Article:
DfT funds Manchester’s ‘Oyster card’

Transport for Greater Manchester has secured £32.5m from the Department for Transport to spend on low carbon travel-to-work projects.

The successful bid to the Government's Local Sustainable Transport Fund will fund a wide range of walking and cycling initiatives, support the delivery of a 'smart ticketing' programme, where entitlement to travel is stored on an electronic microchip in a card such as London's Oyster card, and deliver a data management system to capture data from automatic vehicle location equipment and provide real-time information through the internet and smartphone apps.

The roll-out of smart ticketing will begin on the Metrolink network, where procurement of systems is already well underway. The first smart cards are due to come into operation towards the end of 2013.

The grants will also help TfGM make improvements to the way that it uses technology in traffic management in Greater Manchester, enabling the collection of real-time data to improve the efficiency of traffic signals and display variable message signing on key routes.

Cllr Andrew Fender, chairman of the Transport for Greater Manchester Committee, said: "Our LSTF plans, which we have badged under the strapline 'Let's Get to Work', have all the right ingredients for success and will build directly on the projects being delivered by the Greater Manchester Transport Fund by promoting travel access across the expanded transport system.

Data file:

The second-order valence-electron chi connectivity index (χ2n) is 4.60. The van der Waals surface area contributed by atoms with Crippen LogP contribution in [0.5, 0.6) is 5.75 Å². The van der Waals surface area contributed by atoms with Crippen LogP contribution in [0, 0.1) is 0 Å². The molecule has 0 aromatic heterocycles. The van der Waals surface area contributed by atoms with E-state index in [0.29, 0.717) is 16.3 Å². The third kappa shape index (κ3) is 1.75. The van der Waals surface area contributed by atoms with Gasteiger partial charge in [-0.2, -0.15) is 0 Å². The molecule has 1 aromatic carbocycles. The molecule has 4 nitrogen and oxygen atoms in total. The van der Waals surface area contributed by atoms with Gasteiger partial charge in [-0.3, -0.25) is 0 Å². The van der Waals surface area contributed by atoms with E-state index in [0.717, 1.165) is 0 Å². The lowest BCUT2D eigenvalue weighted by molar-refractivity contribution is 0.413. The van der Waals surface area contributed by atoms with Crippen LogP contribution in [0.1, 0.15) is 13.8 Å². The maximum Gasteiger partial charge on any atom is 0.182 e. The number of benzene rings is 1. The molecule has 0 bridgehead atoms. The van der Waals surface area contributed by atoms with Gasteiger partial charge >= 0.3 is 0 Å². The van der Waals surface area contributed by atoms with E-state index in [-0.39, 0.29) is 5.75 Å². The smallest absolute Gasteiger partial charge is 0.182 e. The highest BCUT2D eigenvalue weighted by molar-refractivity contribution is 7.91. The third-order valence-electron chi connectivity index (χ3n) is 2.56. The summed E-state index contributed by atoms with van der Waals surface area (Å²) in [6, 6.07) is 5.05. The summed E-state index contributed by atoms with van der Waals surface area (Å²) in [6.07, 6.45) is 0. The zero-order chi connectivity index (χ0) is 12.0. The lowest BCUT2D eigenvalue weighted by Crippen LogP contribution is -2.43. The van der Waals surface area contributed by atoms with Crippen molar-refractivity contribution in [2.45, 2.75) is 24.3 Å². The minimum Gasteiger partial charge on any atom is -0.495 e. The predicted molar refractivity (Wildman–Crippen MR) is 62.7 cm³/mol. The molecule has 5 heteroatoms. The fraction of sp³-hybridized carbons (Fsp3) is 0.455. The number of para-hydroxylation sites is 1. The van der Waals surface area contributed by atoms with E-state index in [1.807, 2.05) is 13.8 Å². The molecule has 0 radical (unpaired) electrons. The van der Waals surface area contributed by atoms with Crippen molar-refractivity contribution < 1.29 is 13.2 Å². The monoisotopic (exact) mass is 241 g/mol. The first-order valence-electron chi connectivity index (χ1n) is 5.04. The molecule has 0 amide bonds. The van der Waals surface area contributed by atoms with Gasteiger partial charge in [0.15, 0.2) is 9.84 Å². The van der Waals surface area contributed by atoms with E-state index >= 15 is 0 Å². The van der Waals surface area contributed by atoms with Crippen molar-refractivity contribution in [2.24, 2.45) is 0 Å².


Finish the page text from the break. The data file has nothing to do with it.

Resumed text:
"We want to get more people into work, to broaden our talent pool, to reduce the burden of congestion on business, to reduce our carbon emissions and to improve the health of people in Greater Manchester."

Your Comments

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Smart ticketing – about time too. The number of times I’ve seen people miss a tram whilst trying to purchase a ticket at one of the machines is a joke. Why has it taken so long?

By Anon

How about investing in the no carbon mode of transport by providing safe, legible and joined up cycle paths into and out of the city centre from places within the M60 where it is entirely feasible encourage people to cycle…? Initatives will only do so much people need to see safe and legible cycle routes to be encouraged to give it a go

By A Cyclist

I completely agree with A Cyclist. Cycle paths make all the difference. Especially dedicated paths away from the main road.

By Another Cyclist

Osyter or Oyster?

By J Richards

I can’t get any tax pennies back from cycling so I encourage carbon based transport.

By Tax Man

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